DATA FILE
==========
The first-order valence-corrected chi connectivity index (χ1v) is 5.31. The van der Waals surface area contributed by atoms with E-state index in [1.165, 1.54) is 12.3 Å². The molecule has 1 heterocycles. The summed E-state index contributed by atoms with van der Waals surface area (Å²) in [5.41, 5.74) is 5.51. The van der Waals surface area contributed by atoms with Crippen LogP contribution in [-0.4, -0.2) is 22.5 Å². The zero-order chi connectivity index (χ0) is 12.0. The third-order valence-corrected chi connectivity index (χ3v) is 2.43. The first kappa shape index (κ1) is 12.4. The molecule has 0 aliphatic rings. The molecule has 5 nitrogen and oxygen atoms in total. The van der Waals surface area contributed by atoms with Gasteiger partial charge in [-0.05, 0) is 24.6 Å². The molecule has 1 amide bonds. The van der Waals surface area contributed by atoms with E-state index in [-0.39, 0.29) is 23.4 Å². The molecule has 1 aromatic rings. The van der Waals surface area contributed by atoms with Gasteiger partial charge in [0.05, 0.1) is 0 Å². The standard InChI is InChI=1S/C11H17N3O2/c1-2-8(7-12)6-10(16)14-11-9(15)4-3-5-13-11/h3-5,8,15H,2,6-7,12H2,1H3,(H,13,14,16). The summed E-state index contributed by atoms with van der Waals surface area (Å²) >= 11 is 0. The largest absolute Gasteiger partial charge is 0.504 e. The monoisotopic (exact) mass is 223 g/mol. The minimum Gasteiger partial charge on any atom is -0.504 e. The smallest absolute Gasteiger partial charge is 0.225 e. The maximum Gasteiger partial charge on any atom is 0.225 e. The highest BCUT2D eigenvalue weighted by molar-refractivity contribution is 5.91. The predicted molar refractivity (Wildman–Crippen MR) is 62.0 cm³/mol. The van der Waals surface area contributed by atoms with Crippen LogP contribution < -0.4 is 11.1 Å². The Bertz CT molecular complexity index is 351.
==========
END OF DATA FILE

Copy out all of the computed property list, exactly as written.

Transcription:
The first-order valence-corrected chi connectivity index (χ1v) is 5.31. The van der Waals surface area contributed by atoms with E-state index in [1.165, 1.54) is 12.3 Å². The molecule has 1 heterocycles. The summed E-state index contributed by atoms with van der Waals surface area (Å²) in [5.41, 5.74) is 5.51. The van der Waals surface area contributed by atoms with Crippen LogP contribution in [-0.4, -0.2) is 22.5 Å². The zero-order chi connectivity index (χ0) is 12.0. The third-order valence-corrected chi connectivity index (χ3v) is 2.43. The first kappa shape index (κ1) is 12.4. The molecule has 0 aliphatic rings. The molecule has 5 nitrogen and oxygen atoms in total. The van der Waals surface area contributed by atoms with Gasteiger partial charge in [-0.05, 0) is 24.6 Å². The molecule has 1 amide bonds. The van der Waals surface area contributed by atoms with E-state index in [-0.39, 0.29) is 23.4 Å². The molecule has 1 aromatic rings. The van der Waals surface area contributed by atoms with Gasteiger partial charge in [0.05, 0.1) is 0 Å². The standard InChI is InChI=1S/C11H17N3O2/c1-2-8(7-12)6-10(16)14-11-9(15)4-3-5-13-11/h3-5,8,15H,2,6-7,12H2,1H3,(H,13,14,16). The summed E-state index contributed by atoms with van der Waals surface area (Å²) >= 11 is 0. The largest absolute Gasteiger partial charge is 0.504 e. The monoisotopic (exact) mass is 223 g/mol. The minimum Gasteiger partial charge on any atom is -0.504 e. The smallest absolute Gasteiger partial charge is 0.225 e. The maximum Gasteiger partial charge on any atom is 0.225 e. The highest BCUT2D eigenvalue weighted by molar-refractivity contribution is 5.91. The predicted molar refractivity (Wildman–Crippen MR) is 62.0 cm³/mol. The van der Waals surface area contributed by atoms with Crippen LogP contribution < -0.4 is 11.1 Å². The Bertz CT molecular complexity index is 351.